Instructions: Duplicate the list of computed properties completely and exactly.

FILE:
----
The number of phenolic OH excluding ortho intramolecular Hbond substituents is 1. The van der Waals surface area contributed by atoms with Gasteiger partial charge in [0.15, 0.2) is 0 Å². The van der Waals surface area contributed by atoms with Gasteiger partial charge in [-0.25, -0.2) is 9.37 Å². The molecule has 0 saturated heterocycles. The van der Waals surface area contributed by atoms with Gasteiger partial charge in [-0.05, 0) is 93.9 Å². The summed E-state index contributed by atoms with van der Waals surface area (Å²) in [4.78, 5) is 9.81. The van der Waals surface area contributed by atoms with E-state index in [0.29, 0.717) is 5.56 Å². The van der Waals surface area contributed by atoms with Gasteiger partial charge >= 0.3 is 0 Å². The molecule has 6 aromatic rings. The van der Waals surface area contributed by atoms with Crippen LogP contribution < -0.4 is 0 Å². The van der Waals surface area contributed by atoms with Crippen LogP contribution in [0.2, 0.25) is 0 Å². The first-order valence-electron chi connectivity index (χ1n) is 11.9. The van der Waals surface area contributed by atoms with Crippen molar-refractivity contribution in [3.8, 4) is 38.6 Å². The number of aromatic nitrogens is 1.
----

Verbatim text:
The number of phenolic OH excluding ortho intramolecular Hbond substituents is 1. The van der Waals surface area contributed by atoms with Gasteiger partial charge in [0.15, 0.2) is 0 Å². The van der Waals surface area contributed by atoms with Gasteiger partial charge in [-0.25, -0.2) is 9.37 Å². The molecule has 0 saturated heterocycles. The van der Waals surface area contributed by atoms with Gasteiger partial charge in [-0.05, 0) is 93.9 Å². The summed E-state index contributed by atoms with van der Waals surface area (Å²) in [4.78, 5) is 9.81. The van der Waals surface area contributed by atoms with E-state index in [0.29, 0.717) is 5.56 Å². The van der Waals surface area contributed by atoms with Gasteiger partial charge >= 0.3 is 0 Å². The molecule has 6 aromatic rings. The van der Waals surface area contributed by atoms with Crippen LogP contribution < -0.4 is 0 Å². The van der Waals surface area contributed by atoms with Crippen LogP contribution in [0.2, 0.25) is 0 Å². The first-order valence-electron chi connectivity index (χ1n) is 11.9. The van der Waals surface area contributed by atoms with Crippen molar-refractivity contribution in [3.8, 4) is 38.6 Å². The number of aromatic nitrogens is 1.